Georgia Couple Establishes Scholarship at Catawba College
November 8, 2005
Salisbury native and Catawba College Alumnus Murray Burke '54 and wife Linda, of Woodstock, Ga., have established an endowed scholarship at the College in memory of his parents. Preference for the Esther Camp and Pete Burke Endowed Scholarship will go to day students from Rowan County.
Burke says they decided to establish the scholarship "because of what Catawba meant to me as a student in the 1950s and its contribution to whatever success I achieved in my business career." Burke is retired as operations manager with BellSouth after a 40-year career and he remembers fondly Catawba Professors Millard Wilson (business) and Lionel Whiston (religion and philosophy) for their guidance and support. He explains that if Catawba had not been a college located in Salisbury he would not have been able to attend college at all due to the costs. "I could afford to attend Catawba because I could work to pay my way while going to classes as a day student."
Burke describes his late parents as "hardworking people who believed strongly in a college education although neither of them was able to attend college." His mother was employed for many years by Purcell's, a Salisbury clothing store, and his father at Rusher's Tire, a local service station. Burke notes with pride that he was first in his family to earn a college degree. His siblings include Carolyn Whitler and Martha Perkins of Winston-Salem and the late Sarah Burke of Salisbury.
Burke's family, of Irish descent, has lived in Rowan County for over 200 years and his family church was First United Methodist. He says with the death of his sister Sarah that for the first time in over 100 years there was not of member of his family as a member of that church. Salisbury was a wonderful hometown in which to grow up, Burke says, noting that he his very proud of his Salisbury roots.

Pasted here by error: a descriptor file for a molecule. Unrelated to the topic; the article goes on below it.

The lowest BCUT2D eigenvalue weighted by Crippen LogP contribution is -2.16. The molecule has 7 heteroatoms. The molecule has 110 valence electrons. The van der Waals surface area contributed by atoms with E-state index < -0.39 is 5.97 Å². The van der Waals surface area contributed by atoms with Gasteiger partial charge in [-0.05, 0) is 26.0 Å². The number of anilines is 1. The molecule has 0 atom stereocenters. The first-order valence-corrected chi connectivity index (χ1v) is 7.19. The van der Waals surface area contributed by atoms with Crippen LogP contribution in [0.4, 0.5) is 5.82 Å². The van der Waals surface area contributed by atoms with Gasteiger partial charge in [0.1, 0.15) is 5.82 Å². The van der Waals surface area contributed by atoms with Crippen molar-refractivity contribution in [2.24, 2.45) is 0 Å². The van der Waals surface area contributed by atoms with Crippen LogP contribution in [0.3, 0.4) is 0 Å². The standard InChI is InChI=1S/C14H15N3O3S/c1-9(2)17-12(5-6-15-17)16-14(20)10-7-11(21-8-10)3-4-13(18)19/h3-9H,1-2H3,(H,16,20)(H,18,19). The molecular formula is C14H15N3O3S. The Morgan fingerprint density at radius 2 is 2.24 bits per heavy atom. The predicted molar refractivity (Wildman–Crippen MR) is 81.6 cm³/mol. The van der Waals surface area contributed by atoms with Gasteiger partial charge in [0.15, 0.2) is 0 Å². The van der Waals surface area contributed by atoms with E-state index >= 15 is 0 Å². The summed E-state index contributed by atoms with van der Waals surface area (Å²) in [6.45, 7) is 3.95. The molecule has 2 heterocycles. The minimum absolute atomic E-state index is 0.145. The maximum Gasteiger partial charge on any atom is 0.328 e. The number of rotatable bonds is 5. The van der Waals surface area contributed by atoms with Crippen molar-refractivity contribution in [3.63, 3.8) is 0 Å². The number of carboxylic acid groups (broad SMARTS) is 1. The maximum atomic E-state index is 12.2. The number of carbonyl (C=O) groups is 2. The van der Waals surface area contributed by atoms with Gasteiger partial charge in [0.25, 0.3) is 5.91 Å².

A graduate of Boyden High School where he played on the basketball team, Burke also played semi-pro basketball in Salisbury for Salisbury Sporting Goods along with his friends and fellow Catawba classmates Donald Dedmon '54 of Salisbury and Travis Stokes '57 of Hickory. He recalls that that basketball team was the first in North Carolina to play an interracial basketball game against the all-black team from Price High School in Salisbury.
Catawba Senior Vice President Tom Childress notes that Murray and Linda Burke have a long history of supporting the institution. He says they have consistently contributed to the College's various campaign efforts and have used BellSouth's matching gift program to increase their employee contributions to the College. In addition to the cash contribution to the endowed scholarship, they have made Catawba the owner of two separate life insurance policies that will come to the institution upon Murray's death bringing the total endowment in time to $100,000.
Linda Burke, although not a graduate of Catawba, speaks with special fondness of the College and the relationships she and Murray maintain with friends who graduated with Murray. She recalls that she and Murray re-established a friendship with Clyde Brown '54 of North Wilkesboro and his wife Anne when they attended 2004 Homecoming festivities on campus and both Clyde and Murray were inducted into Catawba's Golden Club.
"What really impressed us the most when we were back on campus was the attitude of the students," Linda explains. "They were so nice and gracious to us and treated us so very well while we were on campus."
Linda, a native of Jonesboro, Ga., is also retired from BellSouth after a successful 35-year career in human resources.
And although retired, the Burkes are active volunteers in their community and in their church, Hillside United Methodist. They enjoy playing tennis and also travel widely, having visited all seven continents. Murray has two adult sons, Steve Burke of Portland, Ore., and Mark Burke of Dacula, Ga., and the Burkes greatly enjoy spending time with their three grandchildren.